That's where a mystery-shopper service comes in. For about $30 a visit, not including the cost of the food, a market-research firm sends someone to the restaurants to find out how well Ruby's staff is meeting the corporate goal of "providing our guests with the best food, the best service, the best value in the cleanest, best organized, and most fun environment possible." Each shopper is armed with a checklist that Cavanaugh and Kosmides created.
"You can use prepackaged questions, but they may not test for things you think are important," says Cavanaugh. "We identified what makes Ruby's a success -- the cleanliness of the restaurant, the friendliness of our staff, and the quality of the food -- and designed a questionnaire so that the mystery shopper could check those areas. People do what you inspect, not what you expect."
Here's how that inspection works. The mystery shoppers -- often college students, retirees, or other people looking for a flexible work schedule -- appear at a Ruby's unannounced. Having studied the questionnaire ahead of time, they take mental notes about the restaurant and the service they receive. Then as soon as they pay the bill, they sit in their cars and review the 34 areas Cavanaugh and Kosmides asked them to grade as excellent, satisfactory, or poor.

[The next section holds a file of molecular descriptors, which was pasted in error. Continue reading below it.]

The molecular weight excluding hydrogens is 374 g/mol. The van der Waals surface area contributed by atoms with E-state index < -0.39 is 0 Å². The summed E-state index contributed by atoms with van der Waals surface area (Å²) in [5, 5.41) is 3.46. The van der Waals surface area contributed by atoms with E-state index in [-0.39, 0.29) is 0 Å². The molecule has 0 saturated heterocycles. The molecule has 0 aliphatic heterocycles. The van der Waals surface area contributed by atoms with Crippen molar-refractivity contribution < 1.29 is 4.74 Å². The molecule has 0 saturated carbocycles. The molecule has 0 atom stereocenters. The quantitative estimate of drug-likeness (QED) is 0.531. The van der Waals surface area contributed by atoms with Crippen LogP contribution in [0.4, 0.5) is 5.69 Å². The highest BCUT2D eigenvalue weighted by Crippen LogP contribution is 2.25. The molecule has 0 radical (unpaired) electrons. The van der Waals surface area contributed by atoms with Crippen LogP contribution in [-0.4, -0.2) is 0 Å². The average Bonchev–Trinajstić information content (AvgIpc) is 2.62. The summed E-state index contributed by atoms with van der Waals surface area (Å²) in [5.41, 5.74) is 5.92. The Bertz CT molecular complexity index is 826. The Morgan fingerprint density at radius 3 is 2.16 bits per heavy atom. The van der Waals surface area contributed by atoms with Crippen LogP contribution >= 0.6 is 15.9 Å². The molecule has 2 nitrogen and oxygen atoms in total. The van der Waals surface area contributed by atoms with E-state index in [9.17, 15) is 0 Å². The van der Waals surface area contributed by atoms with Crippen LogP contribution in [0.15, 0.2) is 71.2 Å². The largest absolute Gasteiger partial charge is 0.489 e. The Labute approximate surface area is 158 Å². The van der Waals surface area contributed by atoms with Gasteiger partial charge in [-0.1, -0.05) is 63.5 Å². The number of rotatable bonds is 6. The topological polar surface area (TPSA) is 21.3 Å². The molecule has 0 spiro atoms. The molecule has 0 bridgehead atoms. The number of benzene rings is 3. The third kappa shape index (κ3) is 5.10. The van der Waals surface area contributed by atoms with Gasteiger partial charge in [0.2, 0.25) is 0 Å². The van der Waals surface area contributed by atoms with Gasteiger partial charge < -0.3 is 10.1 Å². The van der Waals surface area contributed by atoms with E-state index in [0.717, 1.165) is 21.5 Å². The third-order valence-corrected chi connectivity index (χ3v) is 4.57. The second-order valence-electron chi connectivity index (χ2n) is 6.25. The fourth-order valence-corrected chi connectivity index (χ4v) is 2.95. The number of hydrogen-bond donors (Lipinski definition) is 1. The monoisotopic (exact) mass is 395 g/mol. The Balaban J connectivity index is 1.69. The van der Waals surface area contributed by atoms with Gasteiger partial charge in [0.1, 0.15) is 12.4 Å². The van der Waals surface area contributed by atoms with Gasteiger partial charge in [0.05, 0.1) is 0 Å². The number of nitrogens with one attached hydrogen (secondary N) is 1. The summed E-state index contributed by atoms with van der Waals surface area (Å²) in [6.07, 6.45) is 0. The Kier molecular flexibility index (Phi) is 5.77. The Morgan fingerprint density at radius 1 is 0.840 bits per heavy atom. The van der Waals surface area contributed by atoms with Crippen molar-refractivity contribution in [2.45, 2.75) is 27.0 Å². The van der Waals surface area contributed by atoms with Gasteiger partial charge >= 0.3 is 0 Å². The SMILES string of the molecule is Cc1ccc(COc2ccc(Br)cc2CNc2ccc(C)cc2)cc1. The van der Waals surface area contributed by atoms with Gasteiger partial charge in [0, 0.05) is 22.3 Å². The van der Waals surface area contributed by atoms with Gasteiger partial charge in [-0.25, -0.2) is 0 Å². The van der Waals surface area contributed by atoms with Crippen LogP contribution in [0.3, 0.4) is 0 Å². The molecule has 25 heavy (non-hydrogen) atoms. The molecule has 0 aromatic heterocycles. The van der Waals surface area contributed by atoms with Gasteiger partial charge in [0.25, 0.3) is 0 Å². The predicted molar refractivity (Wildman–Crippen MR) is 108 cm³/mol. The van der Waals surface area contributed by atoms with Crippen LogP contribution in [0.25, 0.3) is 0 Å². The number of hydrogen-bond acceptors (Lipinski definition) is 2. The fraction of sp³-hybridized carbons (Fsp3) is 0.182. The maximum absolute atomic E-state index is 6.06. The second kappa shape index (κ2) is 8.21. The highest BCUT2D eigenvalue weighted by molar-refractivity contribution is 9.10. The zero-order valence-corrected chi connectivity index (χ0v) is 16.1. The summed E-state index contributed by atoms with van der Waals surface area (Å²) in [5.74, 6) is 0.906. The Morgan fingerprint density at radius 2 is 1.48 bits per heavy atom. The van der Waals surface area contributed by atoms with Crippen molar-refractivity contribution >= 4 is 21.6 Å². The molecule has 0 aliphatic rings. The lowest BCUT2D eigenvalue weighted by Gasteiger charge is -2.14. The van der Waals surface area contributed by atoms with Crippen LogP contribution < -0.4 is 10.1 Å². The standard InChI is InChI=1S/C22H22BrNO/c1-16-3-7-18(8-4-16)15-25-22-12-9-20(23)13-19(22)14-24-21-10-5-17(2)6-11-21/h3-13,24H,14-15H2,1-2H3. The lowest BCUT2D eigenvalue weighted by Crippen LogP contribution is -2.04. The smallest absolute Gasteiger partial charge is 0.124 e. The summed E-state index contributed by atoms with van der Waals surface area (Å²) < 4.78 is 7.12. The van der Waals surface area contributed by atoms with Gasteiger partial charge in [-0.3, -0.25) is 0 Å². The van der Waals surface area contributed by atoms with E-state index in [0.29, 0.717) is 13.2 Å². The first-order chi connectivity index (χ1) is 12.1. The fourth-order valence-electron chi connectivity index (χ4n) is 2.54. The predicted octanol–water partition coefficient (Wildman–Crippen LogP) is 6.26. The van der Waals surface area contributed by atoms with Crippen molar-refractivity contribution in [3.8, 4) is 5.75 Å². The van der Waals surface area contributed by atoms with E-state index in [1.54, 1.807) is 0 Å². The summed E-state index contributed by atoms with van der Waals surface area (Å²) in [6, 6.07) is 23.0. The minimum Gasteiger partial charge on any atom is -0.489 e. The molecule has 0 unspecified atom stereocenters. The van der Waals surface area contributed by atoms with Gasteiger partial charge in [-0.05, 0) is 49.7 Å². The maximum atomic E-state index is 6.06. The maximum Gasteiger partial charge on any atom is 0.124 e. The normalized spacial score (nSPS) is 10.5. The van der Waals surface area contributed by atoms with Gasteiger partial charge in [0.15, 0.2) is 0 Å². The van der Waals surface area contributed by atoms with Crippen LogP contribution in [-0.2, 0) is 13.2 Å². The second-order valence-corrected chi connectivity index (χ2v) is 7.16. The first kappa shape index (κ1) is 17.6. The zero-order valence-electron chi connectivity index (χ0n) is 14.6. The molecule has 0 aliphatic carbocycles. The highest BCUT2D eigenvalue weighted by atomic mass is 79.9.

"The idea is to catch people doing something right," says Cavanaugh. There are no trick questions. Indeed, not only does the staff know there will be periodic inspections, they are even told what the shoppers will be looking for. Says Cavanaugh: "We want them to do well; if they do well, Ruby does, too."
To ensure that that happens, employees are rewarded for passing the pop quiz. A waiter who scores well on the spot inspection receives $50 as soon as the survey is turned in. And a good score from the mystery shopper goes a long way toward helping managers earn their yearly bonus, which can equal as much as 100% of their salary.
The financial rewards also allow Cavanaugh and Kosmides to easily shift the staff's attention when they see a problem or opportunity. For example, the owners recently became concerned that managers were paying too much attention to the kitchen, delivery dock, and back room, and not enough to what was happening out on the restaurant floor. The question, "Was the manager frequently visible?" was added to the questionnaire, and when that failed to improve things quickly enough, the question was given double weight. Managers are now more visible.